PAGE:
The Norwegian FAFO Institute for Applied International Studies has finally published its study of Iraqi refugees in Jordan, concluding that an estimated 450,000 to 500,000 Iraqis currently live in Jordan--about a third less than the widely-accepted 750,000 figure, circulated by the UN, the Jordanian government, and the media.
The estimate was based on Jordanian immigration statistics, the number of Iraqi cell phone subscribers, and FAFO's household survey of Iraqis conducted in May 2007. FAFO, which undertook the study at the request of the Jordanian government, has not disclosed the number of Iraqis polled in the survey nor did it give a margin of error in the study.
-The survey showed that 68% of the Iraqis polled were Sunni Muslim, 17% were Shia Muslims, and 12% were Christians. Ethnically, 86.5% were Arab, 2.6% Kurd, 4.9% Kildani (Chaldean Catholic), 3.3% Ashurian (Assyrian Church of the East), 1.1% Turkomen, 0.9% Assyriani (Syriac Catholic and Orthodox), 0.6% Armenian (Orthodox and Catholic), and 0.1% other (Yezidi and Mandaean).
-Migration of Iraqis to Jordan is predominately a migration of families, 77% of which arrived after 2003, with the highest volume of population movement taking place in 2004 and 2005, according to Jordanian border authorities (this obviously does not take into count the Iraqis who were denied entry and turned back at the border or airport during 2006 and 2007--it would be interesting to see figures for that).
-The majority of the Iraqi community in Jordan is from Baghdad (76% from Baghdad, 7% from Basrah, 3% from Anbar, and 2% from Ninewa) and currently residing in the capital Amman. The community is almost exclusively urban.
-Iraqis in Jordan are well educated (over half have higher education degrees) and 22% of Iraqi adults in Jordan work. Close to 70% of the Iraqi population in Jordan is in working age (15+); of these, about 30% are participating in the work force (Only 15% of Iraqi women, who head one out of every five Iraqi households in Jordan, particularly poorer households, are working).
-The majority of Iraqis live on savings or receive money transfers from Iraq or abroad (42% receive transfers from Iraq). The poorest households are more dependent on income from employment, whereas the more wealthy households have a higher dependency on income from self employment and on transfers from Iraq. The middle wealth groups are the ones that have the least income from employment and are hence the most dependent on money transfers from outside Jordan.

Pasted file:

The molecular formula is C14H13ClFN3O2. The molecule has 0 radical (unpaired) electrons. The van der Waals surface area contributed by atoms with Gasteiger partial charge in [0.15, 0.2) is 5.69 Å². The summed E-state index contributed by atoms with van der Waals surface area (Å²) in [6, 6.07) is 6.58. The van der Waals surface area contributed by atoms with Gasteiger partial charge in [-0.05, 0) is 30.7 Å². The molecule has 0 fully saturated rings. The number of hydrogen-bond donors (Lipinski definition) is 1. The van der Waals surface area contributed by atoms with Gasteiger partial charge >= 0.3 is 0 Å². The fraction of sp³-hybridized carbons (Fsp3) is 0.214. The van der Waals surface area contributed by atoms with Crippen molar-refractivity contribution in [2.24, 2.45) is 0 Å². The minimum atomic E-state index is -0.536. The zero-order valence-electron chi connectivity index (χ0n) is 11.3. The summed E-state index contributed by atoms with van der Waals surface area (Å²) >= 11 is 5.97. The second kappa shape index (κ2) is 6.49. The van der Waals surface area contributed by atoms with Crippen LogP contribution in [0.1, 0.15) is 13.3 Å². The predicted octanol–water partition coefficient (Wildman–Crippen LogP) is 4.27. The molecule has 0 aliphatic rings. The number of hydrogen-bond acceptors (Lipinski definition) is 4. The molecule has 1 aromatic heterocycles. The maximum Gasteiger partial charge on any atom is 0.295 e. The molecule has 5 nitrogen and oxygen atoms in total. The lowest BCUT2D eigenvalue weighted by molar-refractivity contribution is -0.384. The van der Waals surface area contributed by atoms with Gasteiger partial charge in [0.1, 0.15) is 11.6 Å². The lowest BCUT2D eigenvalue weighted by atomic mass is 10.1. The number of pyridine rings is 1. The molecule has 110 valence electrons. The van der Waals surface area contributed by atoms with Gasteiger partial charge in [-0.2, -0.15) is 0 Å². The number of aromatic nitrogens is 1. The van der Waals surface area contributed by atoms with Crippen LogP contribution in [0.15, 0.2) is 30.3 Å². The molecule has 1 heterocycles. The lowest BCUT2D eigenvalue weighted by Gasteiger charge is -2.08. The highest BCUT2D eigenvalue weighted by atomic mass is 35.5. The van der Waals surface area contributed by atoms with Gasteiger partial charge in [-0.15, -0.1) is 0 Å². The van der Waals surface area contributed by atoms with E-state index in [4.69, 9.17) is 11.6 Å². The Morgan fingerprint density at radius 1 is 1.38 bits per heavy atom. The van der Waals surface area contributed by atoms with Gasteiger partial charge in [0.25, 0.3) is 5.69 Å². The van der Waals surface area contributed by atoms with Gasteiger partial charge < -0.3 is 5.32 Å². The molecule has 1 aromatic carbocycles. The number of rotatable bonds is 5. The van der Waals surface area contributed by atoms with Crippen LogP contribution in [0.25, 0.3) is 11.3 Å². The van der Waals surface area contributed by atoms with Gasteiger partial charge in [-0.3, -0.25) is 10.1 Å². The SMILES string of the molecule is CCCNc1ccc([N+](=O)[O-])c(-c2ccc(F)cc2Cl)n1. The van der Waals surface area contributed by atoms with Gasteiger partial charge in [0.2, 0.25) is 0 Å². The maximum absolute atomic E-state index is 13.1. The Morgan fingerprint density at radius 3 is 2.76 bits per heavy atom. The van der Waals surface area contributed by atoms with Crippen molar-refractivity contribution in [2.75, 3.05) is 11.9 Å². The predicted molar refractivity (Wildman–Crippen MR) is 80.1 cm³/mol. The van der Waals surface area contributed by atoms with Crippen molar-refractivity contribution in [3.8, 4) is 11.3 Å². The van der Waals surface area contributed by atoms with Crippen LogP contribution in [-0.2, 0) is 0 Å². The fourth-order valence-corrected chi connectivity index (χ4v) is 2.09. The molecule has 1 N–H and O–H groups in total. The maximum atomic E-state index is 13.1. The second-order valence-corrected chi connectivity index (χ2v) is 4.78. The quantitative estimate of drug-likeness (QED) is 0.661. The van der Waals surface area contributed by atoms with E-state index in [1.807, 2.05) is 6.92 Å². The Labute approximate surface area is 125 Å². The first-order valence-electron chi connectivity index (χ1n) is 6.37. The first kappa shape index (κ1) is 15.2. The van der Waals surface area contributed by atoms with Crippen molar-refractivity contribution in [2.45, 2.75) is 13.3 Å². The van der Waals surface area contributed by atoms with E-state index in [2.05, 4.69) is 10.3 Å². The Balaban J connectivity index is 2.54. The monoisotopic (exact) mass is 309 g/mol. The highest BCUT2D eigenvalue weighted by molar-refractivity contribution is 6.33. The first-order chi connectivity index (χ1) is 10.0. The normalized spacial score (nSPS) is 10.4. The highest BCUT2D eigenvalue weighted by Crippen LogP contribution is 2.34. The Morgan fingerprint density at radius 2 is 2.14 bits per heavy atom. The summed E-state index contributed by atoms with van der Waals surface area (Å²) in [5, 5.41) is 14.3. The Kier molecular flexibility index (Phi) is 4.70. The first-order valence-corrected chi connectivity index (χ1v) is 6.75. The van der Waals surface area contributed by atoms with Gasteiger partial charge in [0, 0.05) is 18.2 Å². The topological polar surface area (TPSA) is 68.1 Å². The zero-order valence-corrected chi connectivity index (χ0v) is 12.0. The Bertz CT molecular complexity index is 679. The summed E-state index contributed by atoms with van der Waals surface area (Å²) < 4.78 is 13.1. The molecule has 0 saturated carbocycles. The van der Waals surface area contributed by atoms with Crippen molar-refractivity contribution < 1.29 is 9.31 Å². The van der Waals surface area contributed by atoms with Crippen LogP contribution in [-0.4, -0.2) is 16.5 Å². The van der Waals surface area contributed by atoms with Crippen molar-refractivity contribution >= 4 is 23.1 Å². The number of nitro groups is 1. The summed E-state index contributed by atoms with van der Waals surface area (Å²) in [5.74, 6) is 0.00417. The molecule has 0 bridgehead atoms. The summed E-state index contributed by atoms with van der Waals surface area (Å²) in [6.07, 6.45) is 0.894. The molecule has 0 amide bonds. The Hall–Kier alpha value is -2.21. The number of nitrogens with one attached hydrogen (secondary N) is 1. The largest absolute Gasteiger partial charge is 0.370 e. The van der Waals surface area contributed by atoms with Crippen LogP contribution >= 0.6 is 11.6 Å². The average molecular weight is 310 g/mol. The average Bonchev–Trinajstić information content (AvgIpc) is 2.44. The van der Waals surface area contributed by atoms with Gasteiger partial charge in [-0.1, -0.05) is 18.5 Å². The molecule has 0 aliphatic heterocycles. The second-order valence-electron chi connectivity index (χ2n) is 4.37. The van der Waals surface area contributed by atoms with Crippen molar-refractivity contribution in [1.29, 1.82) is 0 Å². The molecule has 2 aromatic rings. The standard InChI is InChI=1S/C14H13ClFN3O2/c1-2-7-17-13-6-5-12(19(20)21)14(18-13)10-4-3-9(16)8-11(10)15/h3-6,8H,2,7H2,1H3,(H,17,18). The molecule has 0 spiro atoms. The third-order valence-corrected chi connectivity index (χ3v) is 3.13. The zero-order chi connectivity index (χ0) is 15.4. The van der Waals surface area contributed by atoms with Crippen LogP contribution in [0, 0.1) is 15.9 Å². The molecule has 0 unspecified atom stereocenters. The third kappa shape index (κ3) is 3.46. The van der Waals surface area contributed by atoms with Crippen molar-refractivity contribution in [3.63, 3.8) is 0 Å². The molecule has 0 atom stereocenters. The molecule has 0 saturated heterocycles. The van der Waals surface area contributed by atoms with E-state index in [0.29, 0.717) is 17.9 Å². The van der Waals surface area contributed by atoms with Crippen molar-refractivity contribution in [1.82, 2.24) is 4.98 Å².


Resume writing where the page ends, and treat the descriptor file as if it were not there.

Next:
-One in every five Iraqis has concrete plans to emigrate to a third country. A wish to go to a third country is found in all parts of the population, but it is particularly true for the poorer part and non-Muslim communities.
-More than 95% of those that wish to return to Iraq say that they will not
return to Iraq before the security situation allows for it. Plans to go back to Iraq are particularly seen among the Iraqi population with high levels of resources,
economically and with concern to high education, among the Muslim population and among the ones that came in 2006 and 2007 (late arrivals).
-Two of three Iraqi households have children under the age of 18 years as members (78% of Iraqi children between the ages of 7 and 17 are enrolled in school, with less than 60% for the poorer population). The average size of an Iraqi household in Jordan is 4.1 persons.
-The majority of the Iraqi population is 25 years of age and above (56%), 26% of the population is below 15 years of age and the remaining 18 percent are between 15 and 25 years of age.
-Respondents indicate two main reasons for remaining in Jordan; about half of the Iraqi population gives the difficult security situation as their main reason, particularly among men and non-Muslim communities. The second most important reason is family reunion; 38% of all Iraqis give this as their main reason for remaining in the country. The rest say they came for work.
-About 56% of Iraqis say they have a valid permit to stay legally in Jordan (80% of the wealthy population has permits, but only 22% of the poorest part).
There is more information on FAFO's website, including sample questionnaires and notes on their survey methodology.